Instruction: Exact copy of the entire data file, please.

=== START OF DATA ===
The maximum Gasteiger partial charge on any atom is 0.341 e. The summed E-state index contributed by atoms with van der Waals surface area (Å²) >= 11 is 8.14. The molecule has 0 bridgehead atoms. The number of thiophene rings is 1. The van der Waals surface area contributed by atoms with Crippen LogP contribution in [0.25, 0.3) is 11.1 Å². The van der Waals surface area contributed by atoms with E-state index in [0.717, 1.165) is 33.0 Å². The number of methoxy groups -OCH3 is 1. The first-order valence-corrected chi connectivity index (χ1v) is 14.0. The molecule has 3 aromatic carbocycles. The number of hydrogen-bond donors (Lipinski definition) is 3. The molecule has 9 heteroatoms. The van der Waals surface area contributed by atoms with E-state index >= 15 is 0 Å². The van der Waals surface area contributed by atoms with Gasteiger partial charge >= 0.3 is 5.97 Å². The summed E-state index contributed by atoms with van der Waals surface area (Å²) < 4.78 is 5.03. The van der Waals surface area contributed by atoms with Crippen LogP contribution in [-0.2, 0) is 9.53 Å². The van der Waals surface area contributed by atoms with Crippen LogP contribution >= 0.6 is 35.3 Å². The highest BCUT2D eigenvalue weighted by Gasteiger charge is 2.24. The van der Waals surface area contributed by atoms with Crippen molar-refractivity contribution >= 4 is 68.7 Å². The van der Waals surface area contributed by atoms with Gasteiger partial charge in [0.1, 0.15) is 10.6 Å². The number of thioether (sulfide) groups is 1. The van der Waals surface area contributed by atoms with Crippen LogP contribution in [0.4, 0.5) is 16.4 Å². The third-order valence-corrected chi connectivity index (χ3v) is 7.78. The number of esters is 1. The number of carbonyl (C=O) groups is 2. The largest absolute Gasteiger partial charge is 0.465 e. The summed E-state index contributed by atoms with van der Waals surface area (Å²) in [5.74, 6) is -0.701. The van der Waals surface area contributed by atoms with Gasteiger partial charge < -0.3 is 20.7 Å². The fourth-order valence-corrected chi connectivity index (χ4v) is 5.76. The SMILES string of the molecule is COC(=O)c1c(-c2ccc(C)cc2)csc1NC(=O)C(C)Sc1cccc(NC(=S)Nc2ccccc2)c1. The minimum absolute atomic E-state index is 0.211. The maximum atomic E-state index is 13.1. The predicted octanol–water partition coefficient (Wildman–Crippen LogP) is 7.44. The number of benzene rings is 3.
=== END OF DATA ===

The maximum Gasteiger partial charge on any atom is 0.341 e. The summed E-state index contributed by atoms with van der Waals surface area (Å²) >= 11 is 8.14. The molecule has 0 bridgehead atoms. The number of thiophene rings is 1. The van der Waals surface area contributed by atoms with Crippen LogP contribution in [0.25, 0.3) is 11.1 Å². The van der Waals surface area contributed by atoms with E-state index in [0.717, 1.165) is 33.0 Å². The number of methoxy groups -OCH3 is 1. The first-order valence-corrected chi connectivity index (χ1v) is 14.0. The molecule has 3 aromatic carbocycles. The number of hydrogen-bond donors (Lipinski definition) is 3. The molecule has 9 heteroatoms. The van der Waals surface area contributed by atoms with E-state index >= 15 is 0 Å². The van der Waals surface area contributed by atoms with Gasteiger partial charge >= 0.3 is 5.97 Å². The summed E-state index contributed by atoms with van der Waals surface area (Å²) < 4.78 is 5.03. The van der Waals surface area contributed by atoms with Crippen LogP contribution in [-0.2, 0) is 9.53 Å². The van der Waals surface area contributed by atoms with Crippen LogP contribution >= 0.6 is 35.3 Å². The highest BCUT2D eigenvalue weighted by Gasteiger charge is 2.24. The van der Waals surface area contributed by atoms with Crippen molar-refractivity contribution >= 4 is 68.7 Å². The van der Waals surface area contributed by atoms with Gasteiger partial charge in [0.1, 0.15) is 10.6 Å². The number of thioether (sulfide) groups is 1. The van der Waals surface area contributed by atoms with Crippen LogP contribution in [0.4, 0.5) is 16.4 Å². The third-order valence-corrected chi connectivity index (χ3v) is 7.78. The number of esters is 1. The number of carbonyl (C=O) groups is 2. The largest absolute Gasteiger partial charge is 0.465 e. The summed E-state index contributed by atoms with van der Waals surface area (Å²) in [5.74, 6) is -0.701. The van der Waals surface area contributed by atoms with Gasteiger partial charge < -0.3 is 20.7 Å². The fourth-order valence-corrected chi connectivity index (χ4v) is 5.76. The SMILES string of the molecule is COC(=O)c1c(-c2ccc(C)cc2)csc1NC(=O)C(C)Sc1cccc(NC(=S)Nc2ccccc2)c1. The minimum absolute atomic E-state index is 0.211. The maximum atomic E-state index is 13.1. The predicted octanol–water partition coefficient (Wildman–Crippen LogP) is 7.44. The number of benzene rings is 3.